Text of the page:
- If she had a family member with breast cancer and aborted after 30 years, her risk increased by 270%.
- All 12 women in the study, with such a family member who aborted before age 18, got breast cancer before age 45
New scientific evidence shows that the increase in abortions worldwide has caused a sharp increase in breast cancer. Over thirty-four studies indicate that women who abort their first pregnancy have a much higher risk of developing cancer.
In Greece: An overall increased risk of 51% was reported in 1995.5
In Paris: Having at least two abortions is associated with an increased breast cancer risk of 2.1 times.6
In USA: An increased risk of 23% was shown. For those over 60 years the risk was 80%.7
How about recurrences?
In 1983 H. Ownby found among breast cancer patients whose disease had been in remission, a
- 10% recurrence in women whose first pregnancy went to term.
- 20% recurrence in women whose first pregnancy was aborted.
- 30% recurrence in women who also aborted their second and/or third pregnancy.8
And aggressiveness of the cancer?
Dr. H. Olsson found, if she had aborted her first pregnancy, that the cancer was more aggressive, metastasized earlier and was lethal more quickly as compared to women who had completed their first pregnancy.9
What about studies showing no risk?
With few exceptions these were flawed by: inappropriately crude age matching or adjusting of controls (the main problem); interpreting as statistically insignificant some retrospective case controls with low statistical power; minimizing the actual results obtained in their conclusions; the actual results obtained in their conclusions; and attributing results to patient’s “recall bias” even though a close exam refutes such a claim.10
The Swedish Lindford Harris Study11 is an example of an invalid study. It claimed “no overall risk after abortion in the first three months,” but it:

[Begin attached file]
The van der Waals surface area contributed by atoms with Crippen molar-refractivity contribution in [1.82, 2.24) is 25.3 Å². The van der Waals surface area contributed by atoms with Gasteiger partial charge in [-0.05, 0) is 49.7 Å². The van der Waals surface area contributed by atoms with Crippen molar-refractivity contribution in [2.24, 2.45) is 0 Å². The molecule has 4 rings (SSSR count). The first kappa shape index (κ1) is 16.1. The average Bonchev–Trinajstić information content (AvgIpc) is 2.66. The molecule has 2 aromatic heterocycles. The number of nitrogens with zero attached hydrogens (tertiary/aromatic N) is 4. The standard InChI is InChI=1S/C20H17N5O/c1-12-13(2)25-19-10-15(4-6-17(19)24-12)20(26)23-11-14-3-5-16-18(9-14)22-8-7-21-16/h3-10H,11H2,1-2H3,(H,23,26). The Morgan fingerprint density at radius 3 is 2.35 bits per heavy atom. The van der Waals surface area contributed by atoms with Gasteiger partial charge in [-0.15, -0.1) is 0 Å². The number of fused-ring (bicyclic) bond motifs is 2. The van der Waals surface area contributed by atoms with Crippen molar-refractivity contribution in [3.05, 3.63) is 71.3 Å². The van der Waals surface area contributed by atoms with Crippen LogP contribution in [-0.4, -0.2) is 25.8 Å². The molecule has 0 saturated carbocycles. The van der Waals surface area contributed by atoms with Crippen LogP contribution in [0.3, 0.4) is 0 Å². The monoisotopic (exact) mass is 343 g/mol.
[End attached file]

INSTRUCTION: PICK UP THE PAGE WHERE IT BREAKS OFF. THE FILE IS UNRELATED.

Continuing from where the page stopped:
- Combined those who aborted their first pregnancy with those who completed their first pregnancy.
- Had no control group. It compared with the total population which includes those who aborted.
- Claimed “recall bias” with no proof.
In its conclusion it did not mention that in its findings is showed first that
- Women, aborted after a term delivery, equaled 58% of average risk.
- Women, aborted before a term delivery, equaled 109% of average risk.
The Danish Melby Study12 was also fatally flawed.
- It listed legalization as in 1973 whereas it was actually 1939, so 60,000 post abortive women before 1973 were listed as non-abortive.
- One fourth were under 25 years old and they were too young to have cancer.
- Even with this gross imbalance there was an increased relative risk of 1.44 not reported in conclusions.
What about contraceptive pills?
This is exhaustively examined and reported in Dr. Chris Kahlenborn’s book Breast Cancer…and the Contraceptive Pill.13 It conclusively shows definite linkage particularly if used before age 20 and if taken for many years.
Why is this not reported?
TIME Magazine14 and both the AMA15 and New England Journals16, in reviewing pre-disposing factors, did not include abortion. Dr. Remennick concluded “an initial attitude of researchers toward abortion usually determines the way they interpret results.”17
How many studies are there in the Medical Literature?
There are now over 50. Of 34 statistically significant studies worldwide, 27 show a positive correlation between abortion and breast cancer. In the U.S., it is 13 out of 1518.
For more information, visit www.abortionbreastcancer.com
1 MacMahon, B, et al, (1970) Bull. Wld. Hlth. Org. 43:209-21.
2 Pike MC, (1931) Brit. J. Cancer. 43:72-6.
3 Howe HL, (1989) Int. J. Epidemiol, 18:300-4.
4 Daling, J. et al, Risk of Br. Ca. Among Young Women, J. Nat Ca. Inst., Vol. 86, No. 21, Nov 2, ’94, Pg. 1584.
5 Lipworth, L, (April 1995) Int. J. Cancer.
6 Andrieu, N. Role of Genetic and Repro. Factors (1994)
7 Newcomb, P. et al, (1996) Preg Termin. & Risk of BR. Ca. JAMA, Vol. 275, No. 4, Pg. 283.
8 Ownby, H., Interrupted Preg…Poor Prognosis…in Br. Ca. (1983) Br. Ca. Res. Treat 3:339-344.
9 Olsson, H. et al, (1991) Cancer 67:1285-90.
10 Brind, Joel, Baruch College numerous articles Natl. Right to Life News
11 B.-M.-Lindefors-Harris et al, Response Bias…abortions…two Swedish studies, (1991)
Am. J. Epidemiol, Vol. 134, No. 9, Pg. 1003.
12 Melbye et al, “Induced Abortion and the Risk of Breast Cancer”, N. Eng. J. Med., 1997;
13 Breast Cancer and the Contraceptive Pill, (ISBN 0-9669777-3-4)
14 TIME, Jan. 14, 1991
15 JAMA, July 21, 1993
16 N. Eng. J. Med., Jan. 1994
17 Remennick, L. (1998) Int. J. Epidemiol, 18:498-510.
18 Brind et al, Induced Abortion…risk…br. cancer, J. Epidem. Community Health 1996, 50:481-96. This meta-analysis of the 28 studies (published by 1996) showed abortion to be a significant independent risk factor for breast cancer.